I’ve been on Twitter (TWTR) quite a few times railing against the Dow Jones Industrial Average and its price-weighted calculation. And, of course, I am not alone. This index presents a distorted view of any given day’s events although most of the time its foibles are hidden in the performance of the rest of the market.
Let’s look at today, September 11, 2019. I am writing at about 2:30 in the afternoon and the Dow itself is up roughly 137 points on the day. All of that gain, and I mean all of it (within my writer’s margin of error) is attributable to three stocks and number three in that group is good for only 10 points.
That means for all practical purposes, only two stocks are responsible for the Dow’s gain. All the others more or less cancel each other out.
Right now, Boeing (BA) is up 3.4%. That’s a pretty substantial gain but since the stock carries such a high dollar price (381), that percentage yields a 12 point (rounded) gain. And that 12 points translate, through the magic of the Dow’s divisor, into 83 points for the DJIA, itself.
Boeing alone is responsible for the 83 of the Dow’s 127-point gain at this hour.
Apple (AAPL), fresh on the heels of its big tech reveal (no thanks, I do not need a phone with three camera lenses) is up 2.5% or 6 points. That’s 38 Dow points.
And for those of you keeping score, the third stock was Caterpillar (CAT), up 1.2% for 10 Dow points.
Why is this? Because the Dow is calculated by adding up all the changes on the day for the 30 stocks within and then dividing by some engineered number that is less than one. That means a one-point move in any stock, regardless of the stock’s actual price, results in a greater than one point move in the Dow itself.
Now, on days when the high-priced stocks such as Boeing, Apple, and Caterpillar have very small changes, the Dow Industrials will be in step with the other major market indices. But there are times, lots of times when the Dow will be higher on the day and every other major is lower.
Of course, the media will report that the market was up because they focus on the Dow. It does not matter (most of the time) that everything else was lower. Sure, you might hear a more advanced talking head say the market was mixed but that is an easy cop-out.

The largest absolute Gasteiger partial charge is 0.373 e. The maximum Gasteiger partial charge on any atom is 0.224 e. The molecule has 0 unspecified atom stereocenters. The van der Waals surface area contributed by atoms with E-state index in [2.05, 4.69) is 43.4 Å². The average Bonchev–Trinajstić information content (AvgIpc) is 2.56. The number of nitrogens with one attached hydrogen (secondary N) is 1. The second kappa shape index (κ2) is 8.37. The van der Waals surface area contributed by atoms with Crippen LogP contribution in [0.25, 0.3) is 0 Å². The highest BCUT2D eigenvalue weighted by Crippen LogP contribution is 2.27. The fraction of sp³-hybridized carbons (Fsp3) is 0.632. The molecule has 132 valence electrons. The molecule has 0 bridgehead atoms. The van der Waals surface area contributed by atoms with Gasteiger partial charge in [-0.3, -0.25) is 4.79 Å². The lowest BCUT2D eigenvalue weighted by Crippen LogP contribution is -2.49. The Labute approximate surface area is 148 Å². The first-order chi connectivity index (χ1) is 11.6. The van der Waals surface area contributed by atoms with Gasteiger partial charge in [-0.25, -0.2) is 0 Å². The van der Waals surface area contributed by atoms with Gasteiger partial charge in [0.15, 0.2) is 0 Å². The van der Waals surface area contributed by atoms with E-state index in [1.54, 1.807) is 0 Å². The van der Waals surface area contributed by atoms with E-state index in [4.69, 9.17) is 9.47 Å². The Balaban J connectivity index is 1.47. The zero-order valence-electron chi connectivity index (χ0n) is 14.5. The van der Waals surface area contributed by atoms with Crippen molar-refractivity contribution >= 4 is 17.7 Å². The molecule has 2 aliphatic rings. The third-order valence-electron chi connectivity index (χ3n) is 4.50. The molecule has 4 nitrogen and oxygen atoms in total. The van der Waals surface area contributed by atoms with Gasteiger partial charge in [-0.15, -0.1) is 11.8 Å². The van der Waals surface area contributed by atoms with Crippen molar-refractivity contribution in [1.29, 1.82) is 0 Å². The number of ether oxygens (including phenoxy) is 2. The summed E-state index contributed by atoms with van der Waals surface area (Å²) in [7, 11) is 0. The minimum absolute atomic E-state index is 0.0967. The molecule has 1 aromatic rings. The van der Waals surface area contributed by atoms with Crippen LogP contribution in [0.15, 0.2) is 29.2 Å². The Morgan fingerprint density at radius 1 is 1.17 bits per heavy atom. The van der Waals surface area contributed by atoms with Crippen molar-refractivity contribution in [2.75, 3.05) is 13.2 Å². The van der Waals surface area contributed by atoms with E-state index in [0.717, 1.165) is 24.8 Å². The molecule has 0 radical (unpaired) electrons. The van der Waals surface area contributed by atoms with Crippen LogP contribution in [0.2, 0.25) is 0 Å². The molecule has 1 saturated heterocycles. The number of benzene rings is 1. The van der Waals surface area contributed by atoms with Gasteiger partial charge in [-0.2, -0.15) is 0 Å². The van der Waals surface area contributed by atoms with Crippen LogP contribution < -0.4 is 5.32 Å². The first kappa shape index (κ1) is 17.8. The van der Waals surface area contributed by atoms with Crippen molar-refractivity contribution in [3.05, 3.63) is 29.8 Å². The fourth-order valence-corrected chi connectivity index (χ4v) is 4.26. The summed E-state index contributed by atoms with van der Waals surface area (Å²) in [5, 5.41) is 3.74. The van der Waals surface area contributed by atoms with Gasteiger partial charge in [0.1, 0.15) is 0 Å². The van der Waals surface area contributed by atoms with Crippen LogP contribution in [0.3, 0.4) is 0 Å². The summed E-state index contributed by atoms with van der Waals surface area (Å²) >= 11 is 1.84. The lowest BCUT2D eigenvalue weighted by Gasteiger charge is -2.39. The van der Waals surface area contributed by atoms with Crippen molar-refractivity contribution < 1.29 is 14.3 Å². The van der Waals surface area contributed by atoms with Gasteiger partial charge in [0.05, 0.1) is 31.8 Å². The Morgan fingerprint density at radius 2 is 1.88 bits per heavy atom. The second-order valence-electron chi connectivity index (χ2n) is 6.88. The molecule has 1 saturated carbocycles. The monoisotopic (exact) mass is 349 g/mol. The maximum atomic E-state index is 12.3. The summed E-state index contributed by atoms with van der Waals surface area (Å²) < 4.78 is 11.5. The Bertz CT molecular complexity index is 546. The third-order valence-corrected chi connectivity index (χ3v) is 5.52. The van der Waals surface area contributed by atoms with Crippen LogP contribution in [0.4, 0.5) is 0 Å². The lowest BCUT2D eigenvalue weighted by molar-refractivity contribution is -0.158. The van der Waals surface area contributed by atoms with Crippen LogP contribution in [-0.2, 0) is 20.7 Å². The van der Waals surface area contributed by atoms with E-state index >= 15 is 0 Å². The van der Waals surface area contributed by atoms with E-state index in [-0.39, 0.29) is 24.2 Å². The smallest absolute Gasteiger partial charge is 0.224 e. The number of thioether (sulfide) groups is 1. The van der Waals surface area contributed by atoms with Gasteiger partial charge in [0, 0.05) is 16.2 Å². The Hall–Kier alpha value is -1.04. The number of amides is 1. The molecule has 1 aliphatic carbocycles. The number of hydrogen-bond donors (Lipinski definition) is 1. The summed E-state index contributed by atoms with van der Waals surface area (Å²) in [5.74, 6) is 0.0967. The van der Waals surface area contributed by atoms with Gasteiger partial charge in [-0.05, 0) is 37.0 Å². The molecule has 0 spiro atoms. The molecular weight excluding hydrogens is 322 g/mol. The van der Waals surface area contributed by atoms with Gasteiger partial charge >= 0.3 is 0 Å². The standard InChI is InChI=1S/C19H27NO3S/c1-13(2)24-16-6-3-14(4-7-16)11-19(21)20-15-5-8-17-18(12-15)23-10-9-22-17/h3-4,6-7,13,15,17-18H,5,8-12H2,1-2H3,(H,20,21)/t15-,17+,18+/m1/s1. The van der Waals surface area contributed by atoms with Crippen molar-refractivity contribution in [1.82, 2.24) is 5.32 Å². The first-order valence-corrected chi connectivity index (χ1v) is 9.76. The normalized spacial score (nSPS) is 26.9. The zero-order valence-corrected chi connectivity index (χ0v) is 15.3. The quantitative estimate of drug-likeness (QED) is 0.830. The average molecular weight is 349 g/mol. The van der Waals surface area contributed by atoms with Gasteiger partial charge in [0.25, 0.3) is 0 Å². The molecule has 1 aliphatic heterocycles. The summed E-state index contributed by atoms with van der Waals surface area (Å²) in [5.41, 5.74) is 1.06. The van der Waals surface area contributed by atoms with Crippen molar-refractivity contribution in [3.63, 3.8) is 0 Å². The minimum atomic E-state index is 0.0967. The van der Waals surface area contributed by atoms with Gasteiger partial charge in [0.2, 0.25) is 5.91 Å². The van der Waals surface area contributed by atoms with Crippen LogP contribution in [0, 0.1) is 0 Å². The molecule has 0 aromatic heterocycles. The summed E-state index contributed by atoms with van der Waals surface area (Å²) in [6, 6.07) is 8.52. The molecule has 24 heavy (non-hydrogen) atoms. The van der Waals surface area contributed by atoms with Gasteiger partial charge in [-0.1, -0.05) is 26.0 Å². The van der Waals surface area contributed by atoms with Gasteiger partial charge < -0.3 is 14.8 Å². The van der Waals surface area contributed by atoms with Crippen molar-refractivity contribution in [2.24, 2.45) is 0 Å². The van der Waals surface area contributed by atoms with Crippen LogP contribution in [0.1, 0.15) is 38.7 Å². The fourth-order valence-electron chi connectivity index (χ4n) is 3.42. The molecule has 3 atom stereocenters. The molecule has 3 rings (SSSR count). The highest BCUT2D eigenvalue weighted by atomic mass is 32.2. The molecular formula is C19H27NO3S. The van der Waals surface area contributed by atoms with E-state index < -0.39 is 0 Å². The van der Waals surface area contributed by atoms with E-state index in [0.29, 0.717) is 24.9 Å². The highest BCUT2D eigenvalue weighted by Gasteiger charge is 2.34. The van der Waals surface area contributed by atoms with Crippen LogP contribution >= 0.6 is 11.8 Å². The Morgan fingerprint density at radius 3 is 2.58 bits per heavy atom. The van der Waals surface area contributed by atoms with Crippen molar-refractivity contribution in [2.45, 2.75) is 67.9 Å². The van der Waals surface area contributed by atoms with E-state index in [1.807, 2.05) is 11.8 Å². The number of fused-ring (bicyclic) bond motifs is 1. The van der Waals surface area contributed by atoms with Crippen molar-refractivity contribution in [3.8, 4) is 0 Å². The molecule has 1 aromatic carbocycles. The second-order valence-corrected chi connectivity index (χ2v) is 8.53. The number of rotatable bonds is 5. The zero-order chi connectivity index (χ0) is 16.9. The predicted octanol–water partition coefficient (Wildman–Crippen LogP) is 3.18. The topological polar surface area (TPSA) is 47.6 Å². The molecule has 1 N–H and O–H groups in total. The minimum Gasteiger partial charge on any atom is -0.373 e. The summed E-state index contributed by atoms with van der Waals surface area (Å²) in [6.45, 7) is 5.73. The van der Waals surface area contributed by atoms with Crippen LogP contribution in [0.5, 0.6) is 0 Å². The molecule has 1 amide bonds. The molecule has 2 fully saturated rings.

Here’s a recent tweet of mine – $BA responsible for 102 of the Dow’s 98-point gain.
Why? Because most everything else was lower or flat.
A one-point change in UnitedHealth (UNH) is treated the same as a one-point move in Pfizer (PFE). At a price of 233, United’s one-point is good for 0.4%. That’s just noise. Meanwhile, a one-point move in Pfizer at 37 is 2.7%.
Which stock had a more important day?
Fun with Fractions
And then comes the real fun. Every time they change the Dow, they have to change the divisor to keep the continuity of the historical price record. And every time a Dow stock splits, they have to do it again.
With each change, the divisor seems to get smaller and smaller and anyone who knows math just a little knows that the smaller the divisor (the bottom of the fraction) gets, the larger the value of the result gets.
By all means, track the Dow. It’s not always misleading and I personally more quickly absorb the level of the overall market and change on the day when I look at it, warts and all. However, if you want to really know what happened in the market, you need to look at a bunch of diverse indices, such as the Nasdaq, Russell and S&P 500. Toss in a few sector indices or ETFs, too.
The cheese may stand alone* but the Dow really cannot.
* Hi-ho, the derry-o, the cheese stands alone.
Michael Kahn, CMT has been working with charts and technical analysis since 1986 and just finished a long run at Barron's. He is the author of three books on technical analysis published in five languages. His specialty: jargon free analysis accessible to everyone.